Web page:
Broken, Fractured, Displaced Tooth
DISCLAIMER OF Dr. Jim and OFFICITE, LLC
Dr. Jim and OFFICITE, LLC expressly disclaims all warranties and responsibilities of any kind, whether express or implied, for the accuracy or reliability of the content of any information contained in this Web Site, and for the suitability, results, effectiveness or fitness for any particular purpose of the services, procedures, advice or treatments referred to herein, such content and suitability, etc., being the sole responsibility of parties other than Dr. Jim and OFFICITE, LLC, and the reliance upon or use of same by you is at your own independent discretion and risk.
For a broken tooth, rinse your child's mouth out with warm water to clean out any debris or foreign matter. Use a cold compress on the child's cheek or gum near the affected area to keep any swelling down. Call our office immediately.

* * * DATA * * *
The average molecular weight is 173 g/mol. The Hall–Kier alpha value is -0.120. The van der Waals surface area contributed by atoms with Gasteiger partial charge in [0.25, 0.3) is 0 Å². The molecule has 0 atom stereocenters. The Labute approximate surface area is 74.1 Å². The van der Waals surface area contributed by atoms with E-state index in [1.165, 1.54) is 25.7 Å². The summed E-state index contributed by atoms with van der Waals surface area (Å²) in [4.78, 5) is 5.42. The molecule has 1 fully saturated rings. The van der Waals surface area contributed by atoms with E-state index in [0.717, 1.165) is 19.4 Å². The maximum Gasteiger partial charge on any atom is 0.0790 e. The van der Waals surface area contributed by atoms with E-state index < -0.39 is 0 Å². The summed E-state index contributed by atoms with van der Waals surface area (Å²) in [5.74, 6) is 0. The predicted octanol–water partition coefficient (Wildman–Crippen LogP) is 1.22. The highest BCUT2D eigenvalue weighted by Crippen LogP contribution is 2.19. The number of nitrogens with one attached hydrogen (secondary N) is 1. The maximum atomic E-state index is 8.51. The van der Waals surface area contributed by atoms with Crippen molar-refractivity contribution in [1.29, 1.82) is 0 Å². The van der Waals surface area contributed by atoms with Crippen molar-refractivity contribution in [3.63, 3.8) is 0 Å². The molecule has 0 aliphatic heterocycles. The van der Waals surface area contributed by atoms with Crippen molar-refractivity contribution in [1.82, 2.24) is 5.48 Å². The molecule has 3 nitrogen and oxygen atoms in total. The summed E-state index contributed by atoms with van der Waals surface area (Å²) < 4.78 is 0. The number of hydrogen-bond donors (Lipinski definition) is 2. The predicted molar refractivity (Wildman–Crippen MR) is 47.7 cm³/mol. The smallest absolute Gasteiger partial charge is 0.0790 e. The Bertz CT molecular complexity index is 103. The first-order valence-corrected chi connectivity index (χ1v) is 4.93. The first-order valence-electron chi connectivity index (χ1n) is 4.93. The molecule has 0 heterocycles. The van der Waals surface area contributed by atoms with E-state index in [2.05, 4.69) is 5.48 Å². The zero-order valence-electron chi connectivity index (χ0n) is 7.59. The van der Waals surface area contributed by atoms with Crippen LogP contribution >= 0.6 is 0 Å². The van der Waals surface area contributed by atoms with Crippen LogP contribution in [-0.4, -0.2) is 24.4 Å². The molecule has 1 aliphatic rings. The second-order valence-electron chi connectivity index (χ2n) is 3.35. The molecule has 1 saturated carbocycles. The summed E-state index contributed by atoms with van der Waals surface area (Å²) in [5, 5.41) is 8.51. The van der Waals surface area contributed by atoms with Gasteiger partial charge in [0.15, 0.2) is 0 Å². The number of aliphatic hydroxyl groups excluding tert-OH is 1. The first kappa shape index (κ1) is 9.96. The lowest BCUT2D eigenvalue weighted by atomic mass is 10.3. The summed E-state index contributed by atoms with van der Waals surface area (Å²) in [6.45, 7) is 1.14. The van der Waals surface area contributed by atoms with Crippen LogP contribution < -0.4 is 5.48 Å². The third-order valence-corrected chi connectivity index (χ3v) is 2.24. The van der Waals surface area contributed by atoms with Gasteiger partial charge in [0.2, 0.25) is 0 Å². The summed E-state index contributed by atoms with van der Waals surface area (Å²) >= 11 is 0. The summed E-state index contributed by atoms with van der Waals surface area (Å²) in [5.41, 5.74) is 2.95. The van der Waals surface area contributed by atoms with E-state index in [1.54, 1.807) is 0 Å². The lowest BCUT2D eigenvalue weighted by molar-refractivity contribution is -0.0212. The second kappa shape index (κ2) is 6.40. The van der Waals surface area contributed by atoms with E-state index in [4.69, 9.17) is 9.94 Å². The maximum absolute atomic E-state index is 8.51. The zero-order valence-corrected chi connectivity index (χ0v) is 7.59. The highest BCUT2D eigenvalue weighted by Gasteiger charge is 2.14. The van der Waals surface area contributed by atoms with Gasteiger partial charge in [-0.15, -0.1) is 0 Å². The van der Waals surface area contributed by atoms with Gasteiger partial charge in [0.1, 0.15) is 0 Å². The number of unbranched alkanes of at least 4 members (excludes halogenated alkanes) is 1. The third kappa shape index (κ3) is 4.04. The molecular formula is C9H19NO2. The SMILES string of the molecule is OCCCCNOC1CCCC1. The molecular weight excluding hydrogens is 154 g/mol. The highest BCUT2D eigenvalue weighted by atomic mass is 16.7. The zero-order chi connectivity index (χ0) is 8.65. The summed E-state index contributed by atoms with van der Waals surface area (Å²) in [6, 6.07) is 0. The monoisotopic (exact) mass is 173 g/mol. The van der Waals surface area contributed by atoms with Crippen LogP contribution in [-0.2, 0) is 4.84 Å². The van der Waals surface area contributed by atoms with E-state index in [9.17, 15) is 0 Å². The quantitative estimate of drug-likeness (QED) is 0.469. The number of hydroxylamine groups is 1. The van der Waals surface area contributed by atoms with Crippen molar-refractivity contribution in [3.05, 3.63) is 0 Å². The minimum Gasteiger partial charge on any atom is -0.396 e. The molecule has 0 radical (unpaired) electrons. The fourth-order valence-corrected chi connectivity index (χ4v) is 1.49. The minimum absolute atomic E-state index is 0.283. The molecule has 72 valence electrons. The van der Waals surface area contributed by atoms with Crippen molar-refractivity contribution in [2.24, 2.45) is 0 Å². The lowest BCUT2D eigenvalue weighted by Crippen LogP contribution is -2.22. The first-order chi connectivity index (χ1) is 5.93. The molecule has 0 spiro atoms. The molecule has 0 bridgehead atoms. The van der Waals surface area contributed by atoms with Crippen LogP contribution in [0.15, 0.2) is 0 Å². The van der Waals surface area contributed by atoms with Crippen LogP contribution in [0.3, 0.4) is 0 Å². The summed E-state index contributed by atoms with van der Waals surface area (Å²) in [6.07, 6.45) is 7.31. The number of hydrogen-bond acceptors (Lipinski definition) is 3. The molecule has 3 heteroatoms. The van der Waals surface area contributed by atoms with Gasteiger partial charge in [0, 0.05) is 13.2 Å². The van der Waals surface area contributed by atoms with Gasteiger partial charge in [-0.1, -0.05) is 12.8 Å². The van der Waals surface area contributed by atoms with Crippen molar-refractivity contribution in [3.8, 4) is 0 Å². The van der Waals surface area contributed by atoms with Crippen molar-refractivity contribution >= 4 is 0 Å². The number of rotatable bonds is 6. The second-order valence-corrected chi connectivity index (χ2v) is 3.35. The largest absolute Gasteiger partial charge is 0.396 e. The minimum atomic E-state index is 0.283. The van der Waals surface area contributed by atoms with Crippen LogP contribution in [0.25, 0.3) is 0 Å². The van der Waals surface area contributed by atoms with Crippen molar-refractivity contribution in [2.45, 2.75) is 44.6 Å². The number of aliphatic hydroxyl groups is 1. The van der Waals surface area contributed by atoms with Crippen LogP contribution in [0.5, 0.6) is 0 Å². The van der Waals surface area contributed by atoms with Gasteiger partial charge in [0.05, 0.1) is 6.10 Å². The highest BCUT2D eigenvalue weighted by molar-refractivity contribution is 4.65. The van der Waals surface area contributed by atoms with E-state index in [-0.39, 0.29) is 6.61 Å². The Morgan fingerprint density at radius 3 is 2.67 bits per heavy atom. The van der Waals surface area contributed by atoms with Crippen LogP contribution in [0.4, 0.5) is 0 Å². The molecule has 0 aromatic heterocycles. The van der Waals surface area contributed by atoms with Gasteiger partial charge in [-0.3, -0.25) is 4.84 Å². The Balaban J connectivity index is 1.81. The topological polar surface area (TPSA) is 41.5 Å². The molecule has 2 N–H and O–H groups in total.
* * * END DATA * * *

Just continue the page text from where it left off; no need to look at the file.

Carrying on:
Minor fractures may be smoothed with a sandpaper disc or simply left alone. Another option is to restore the tooth with a composite restoration. In either case, treat the tooth with care for several days. Keep your child on a soft diet that avoids use of the broken tooth.
Moderate fractures include damage to the enamel, dentin (the bony hard portion of the tooth), and/or pulp (the nerve and blood vessels within the tooth). If the pulp is involved, the tooth may need a nerve treatment, including the possibility of a root cnal in order to save it. The tooth may be restored with a composite filling or a permanent crown. If damage to the pulp does occur, further dental treatment will be required.
Severe fractures often mean a traumatized tooth with slim chance of recovery.